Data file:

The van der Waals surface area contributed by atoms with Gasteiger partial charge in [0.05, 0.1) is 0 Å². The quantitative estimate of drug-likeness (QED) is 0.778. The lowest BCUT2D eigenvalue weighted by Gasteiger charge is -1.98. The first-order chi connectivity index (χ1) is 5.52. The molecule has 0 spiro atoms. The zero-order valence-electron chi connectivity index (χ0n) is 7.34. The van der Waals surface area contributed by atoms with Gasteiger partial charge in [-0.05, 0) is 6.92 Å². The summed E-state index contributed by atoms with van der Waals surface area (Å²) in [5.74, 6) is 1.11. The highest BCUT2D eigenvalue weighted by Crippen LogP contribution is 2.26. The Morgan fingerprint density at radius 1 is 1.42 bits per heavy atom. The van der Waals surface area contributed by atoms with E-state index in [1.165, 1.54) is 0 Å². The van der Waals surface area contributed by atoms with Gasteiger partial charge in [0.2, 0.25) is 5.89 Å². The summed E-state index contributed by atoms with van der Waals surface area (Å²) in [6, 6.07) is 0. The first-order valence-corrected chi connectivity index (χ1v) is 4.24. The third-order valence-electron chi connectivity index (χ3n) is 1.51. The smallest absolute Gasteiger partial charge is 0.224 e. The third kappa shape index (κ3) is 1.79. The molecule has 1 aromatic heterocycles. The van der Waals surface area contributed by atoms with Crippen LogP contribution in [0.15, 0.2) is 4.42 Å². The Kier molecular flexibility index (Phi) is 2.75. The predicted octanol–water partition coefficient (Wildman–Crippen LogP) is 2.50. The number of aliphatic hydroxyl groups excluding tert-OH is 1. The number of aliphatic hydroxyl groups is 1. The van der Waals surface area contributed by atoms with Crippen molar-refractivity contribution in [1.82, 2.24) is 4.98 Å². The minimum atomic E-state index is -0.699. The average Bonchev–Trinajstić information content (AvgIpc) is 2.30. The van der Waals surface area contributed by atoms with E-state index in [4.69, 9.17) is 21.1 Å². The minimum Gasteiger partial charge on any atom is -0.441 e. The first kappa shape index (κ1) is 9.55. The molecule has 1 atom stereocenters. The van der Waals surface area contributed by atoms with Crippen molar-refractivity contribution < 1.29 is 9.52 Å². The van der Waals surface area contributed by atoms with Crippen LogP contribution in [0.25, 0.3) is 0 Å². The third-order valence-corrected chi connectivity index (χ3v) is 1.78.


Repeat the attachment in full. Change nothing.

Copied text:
The van der Waals surface area contributed by atoms with Gasteiger partial charge in [0.05, 0.1) is 0 Å². The quantitative estimate of drug-likeness (QED) is 0.778. The lowest BCUT2D eigenvalue weighted by Gasteiger charge is -1.98. The first-order chi connectivity index (χ1) is 5.52. The molecule has 0 spiro atoms. The zero-order valence-electron chi connectivity index (χ0n) is 7.34. The van der Waals surface area contributed by atoms with Gasteiger partial charge in [-0.05, 0) is 6.92 Å². The summed E-state index contributed by atoms with van der Waals surface area (Å²) in [5.74, 6) is 1.11. The highest BCUT2D eigenvalue weighted by Crippen LogP contribution is 2.26. The Morgan fingerprint density at radius 1 is 1.42 bits per heavy atom. The van der Waals surface area contributed by atoms with E-state index in [1.165, 1.54) is 0 Å². The van der Waals surface area contributed by atoms with Gasteiger partial charge in [0.2, 0.25) is 5.89 Å². The summed E-state index contributed by atoms with van der Waals surface area (Å²) in [6, 6.07) is 0. The first-order valence-corrected chi connectivity index (χ1v) is 4.24. The third-order valence-electron chi connectivity index (χ3n) is 1.51. The smallest absolute Gasteiger partial charge is 0.224 e. The third kappa shape index (κ3) is 1.79. The molecule has 1 aromatic heterocycles. The van der Waals surface area contributed by atoms with Crippen LogP contribution in [0.15, 0.2) is 4.42 Å². The Kier molecular flexibility index (Phi) is 2.75. The predicted octanol–water partition coefficient (Wildman–Crippen LogP) is 2.50. The number of aliphatic hydroxyl groups excluding tert-OH is 1. The number of aliphatic hydroxyl groups is 1. The van der Waals surface area contributed by atoms with Crippen molar-refractivity contribution in [1.82, 2.24) is 4.98 Å². The minimum atomic E-state index is -0.699. The average Bonchev–Trinajstić information content (AvgIpc) is 2.30. The van der Waals surface area contributed by atoms with E-state index in [4.69, 9.17) is 21.1 Å². The minimum Gasteiger partial charge on any atom is -0.441 e. The first kappa shape index (κ1) is 9.55. The molecule has 1 atom stereocenters. The van der Waals surface area contributed by atoms with Crippen molar-refractivity contribution < 1.29 is 9.52 Å². The van der Waals surface area contributed by atoms with Crippen LogP contribution in [0.25, 0.3) is 0 Å². The third-order valence-corrected chi connectivity index (χ3v) is 1.78.